To tame drug violence, Mexican general takes control of chaotic Michoacan
As part of President Enrique Pena Nieto's strategy against drug violence, Alberto Reyes, a Mexican general was given control over all police and military operations in the western state of Michoacan.
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In Pictures Mexico's drug war
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Michoacan has been grappling with civil unrest since April. Protesters repeatedly blocked major streets and highways in the capital and others cities. Compounding matters, vigilante groups have sprung up in the region this year, with masked militiamen claiming that state and federal police are not protecting them from criminal gangs.
Michoacan is a major center for methamphetamine production. Rival gangs are fighting over turf as they produce the drug in labs nestled among the poor state's rugged mountains, where marijuana and opium crops are also grown.
The state is known for brutal violence. In 2006, the feared La Familia cartel hurled five heads onto a cantina dance floor, setting off a wave of decapitations across the country that have typified many drug-related executions.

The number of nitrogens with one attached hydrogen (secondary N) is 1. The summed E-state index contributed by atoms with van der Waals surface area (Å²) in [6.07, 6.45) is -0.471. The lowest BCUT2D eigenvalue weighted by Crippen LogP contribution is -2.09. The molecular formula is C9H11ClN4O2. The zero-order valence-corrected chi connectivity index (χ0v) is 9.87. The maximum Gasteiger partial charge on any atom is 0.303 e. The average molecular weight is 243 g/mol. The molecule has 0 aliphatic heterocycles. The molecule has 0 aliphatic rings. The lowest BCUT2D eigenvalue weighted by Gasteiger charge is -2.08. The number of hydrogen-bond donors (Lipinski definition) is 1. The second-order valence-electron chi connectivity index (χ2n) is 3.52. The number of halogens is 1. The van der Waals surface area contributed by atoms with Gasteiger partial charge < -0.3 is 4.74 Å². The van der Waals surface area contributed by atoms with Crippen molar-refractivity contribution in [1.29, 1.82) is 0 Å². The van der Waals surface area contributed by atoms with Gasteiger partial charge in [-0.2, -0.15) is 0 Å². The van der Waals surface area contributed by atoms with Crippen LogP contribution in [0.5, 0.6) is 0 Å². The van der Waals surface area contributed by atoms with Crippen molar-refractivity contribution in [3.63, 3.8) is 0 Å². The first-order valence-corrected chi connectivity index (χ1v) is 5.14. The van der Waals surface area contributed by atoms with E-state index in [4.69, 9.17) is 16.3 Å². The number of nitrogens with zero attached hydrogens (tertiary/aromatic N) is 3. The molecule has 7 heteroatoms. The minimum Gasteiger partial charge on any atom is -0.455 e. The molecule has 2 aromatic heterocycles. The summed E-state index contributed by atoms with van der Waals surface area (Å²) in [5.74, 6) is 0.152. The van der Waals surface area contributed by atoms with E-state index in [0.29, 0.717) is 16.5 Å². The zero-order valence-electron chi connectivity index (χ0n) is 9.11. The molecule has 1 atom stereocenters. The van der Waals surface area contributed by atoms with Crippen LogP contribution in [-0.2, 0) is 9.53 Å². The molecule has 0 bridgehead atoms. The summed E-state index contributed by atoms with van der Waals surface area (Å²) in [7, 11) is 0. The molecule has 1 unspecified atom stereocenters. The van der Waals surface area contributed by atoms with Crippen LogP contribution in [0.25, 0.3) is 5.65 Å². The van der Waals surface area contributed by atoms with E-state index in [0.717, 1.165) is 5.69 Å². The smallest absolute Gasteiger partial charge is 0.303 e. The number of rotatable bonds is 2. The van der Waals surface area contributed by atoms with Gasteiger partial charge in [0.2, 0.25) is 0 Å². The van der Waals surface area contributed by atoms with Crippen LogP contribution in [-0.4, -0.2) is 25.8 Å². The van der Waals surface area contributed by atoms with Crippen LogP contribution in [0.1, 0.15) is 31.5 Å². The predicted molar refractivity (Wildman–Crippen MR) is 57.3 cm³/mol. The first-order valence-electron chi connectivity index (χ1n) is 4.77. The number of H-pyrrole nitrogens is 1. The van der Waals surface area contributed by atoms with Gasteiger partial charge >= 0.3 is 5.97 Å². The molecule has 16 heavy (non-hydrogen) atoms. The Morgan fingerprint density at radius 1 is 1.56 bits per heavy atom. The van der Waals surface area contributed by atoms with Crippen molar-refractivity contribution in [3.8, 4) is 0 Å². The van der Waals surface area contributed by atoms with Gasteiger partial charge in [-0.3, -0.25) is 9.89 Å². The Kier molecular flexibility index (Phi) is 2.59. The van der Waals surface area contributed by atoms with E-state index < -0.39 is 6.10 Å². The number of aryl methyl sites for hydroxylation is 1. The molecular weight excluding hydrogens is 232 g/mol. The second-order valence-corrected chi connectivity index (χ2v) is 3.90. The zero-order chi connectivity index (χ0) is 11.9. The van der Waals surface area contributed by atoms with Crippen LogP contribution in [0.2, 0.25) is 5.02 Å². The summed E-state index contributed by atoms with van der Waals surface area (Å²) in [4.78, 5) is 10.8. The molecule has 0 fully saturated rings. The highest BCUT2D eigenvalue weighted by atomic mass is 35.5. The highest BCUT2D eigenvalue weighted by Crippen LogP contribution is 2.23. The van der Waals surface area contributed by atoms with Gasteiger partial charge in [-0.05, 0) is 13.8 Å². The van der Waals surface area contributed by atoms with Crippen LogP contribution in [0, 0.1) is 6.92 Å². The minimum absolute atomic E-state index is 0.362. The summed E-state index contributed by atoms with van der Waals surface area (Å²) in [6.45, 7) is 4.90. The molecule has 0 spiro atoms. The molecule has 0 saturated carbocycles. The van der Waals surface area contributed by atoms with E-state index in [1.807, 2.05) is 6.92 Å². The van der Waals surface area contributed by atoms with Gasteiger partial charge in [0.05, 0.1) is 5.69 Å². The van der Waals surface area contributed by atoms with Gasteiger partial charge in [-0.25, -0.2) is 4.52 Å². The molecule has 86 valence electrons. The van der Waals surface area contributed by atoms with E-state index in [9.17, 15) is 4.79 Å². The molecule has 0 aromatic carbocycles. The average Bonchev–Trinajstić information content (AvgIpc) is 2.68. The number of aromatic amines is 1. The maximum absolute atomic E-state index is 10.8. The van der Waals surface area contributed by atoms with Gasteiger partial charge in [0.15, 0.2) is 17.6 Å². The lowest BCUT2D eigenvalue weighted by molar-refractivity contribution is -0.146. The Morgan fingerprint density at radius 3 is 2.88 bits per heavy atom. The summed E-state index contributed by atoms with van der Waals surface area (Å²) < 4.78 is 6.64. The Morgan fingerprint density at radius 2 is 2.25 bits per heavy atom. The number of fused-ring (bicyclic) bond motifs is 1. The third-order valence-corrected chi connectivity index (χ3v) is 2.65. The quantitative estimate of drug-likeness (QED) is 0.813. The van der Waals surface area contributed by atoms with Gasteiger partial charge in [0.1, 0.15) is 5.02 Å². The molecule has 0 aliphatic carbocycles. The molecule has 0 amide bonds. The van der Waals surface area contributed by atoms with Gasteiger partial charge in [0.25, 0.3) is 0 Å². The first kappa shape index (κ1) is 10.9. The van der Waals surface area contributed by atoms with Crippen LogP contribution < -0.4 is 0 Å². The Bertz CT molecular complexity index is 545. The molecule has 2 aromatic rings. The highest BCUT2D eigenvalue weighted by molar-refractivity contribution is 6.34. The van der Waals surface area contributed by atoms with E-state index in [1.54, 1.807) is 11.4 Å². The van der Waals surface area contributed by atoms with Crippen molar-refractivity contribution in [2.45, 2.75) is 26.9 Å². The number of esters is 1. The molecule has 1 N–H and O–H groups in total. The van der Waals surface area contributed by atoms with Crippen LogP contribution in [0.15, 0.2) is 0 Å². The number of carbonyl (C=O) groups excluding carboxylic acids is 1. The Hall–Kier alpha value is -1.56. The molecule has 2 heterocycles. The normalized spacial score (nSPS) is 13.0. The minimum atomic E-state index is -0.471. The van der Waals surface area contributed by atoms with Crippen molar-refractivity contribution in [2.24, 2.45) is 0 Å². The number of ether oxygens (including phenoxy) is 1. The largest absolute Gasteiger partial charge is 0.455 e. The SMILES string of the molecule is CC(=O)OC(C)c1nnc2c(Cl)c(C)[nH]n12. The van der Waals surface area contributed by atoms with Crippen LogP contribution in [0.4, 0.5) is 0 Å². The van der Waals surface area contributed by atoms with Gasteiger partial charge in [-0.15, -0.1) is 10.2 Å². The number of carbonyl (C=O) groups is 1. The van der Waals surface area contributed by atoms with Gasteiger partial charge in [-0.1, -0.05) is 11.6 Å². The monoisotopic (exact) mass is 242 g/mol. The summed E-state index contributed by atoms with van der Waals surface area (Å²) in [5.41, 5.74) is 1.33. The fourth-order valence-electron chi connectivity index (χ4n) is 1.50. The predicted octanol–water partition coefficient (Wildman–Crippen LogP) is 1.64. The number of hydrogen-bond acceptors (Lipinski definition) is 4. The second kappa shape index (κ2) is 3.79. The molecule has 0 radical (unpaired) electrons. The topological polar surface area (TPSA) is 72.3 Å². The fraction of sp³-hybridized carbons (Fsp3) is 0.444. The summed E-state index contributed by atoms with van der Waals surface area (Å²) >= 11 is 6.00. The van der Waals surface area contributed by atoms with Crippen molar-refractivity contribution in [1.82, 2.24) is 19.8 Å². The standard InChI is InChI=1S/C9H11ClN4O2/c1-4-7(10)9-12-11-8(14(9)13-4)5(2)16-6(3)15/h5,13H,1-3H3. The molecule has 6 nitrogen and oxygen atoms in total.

Earlier this year, seven bodies were set out on lawn chairs in the same town of Uruapan with a message for rival cartels.
"We want a more peaceful place," said Acting Governor Jesus Reyna at an event marking the general's new powers. "So that businessmen can do their work ... and citizens can go out in the streets in peace."
Pena Nieto says he wants to improve coordination among the country's different police forces, which have been subject to the unrelenting pressure of threats and bribes from the gangs.
"We are looking for a unified command with municipalities. This is going to be a minister with a lot of authority, with a lot of power," Interior Minister Miguel Angel Osorio said in a radio interview.
Many companies have shuttered operations or moved businesses in Michoacan amid the spike in violence in recent years, according to local media reports.
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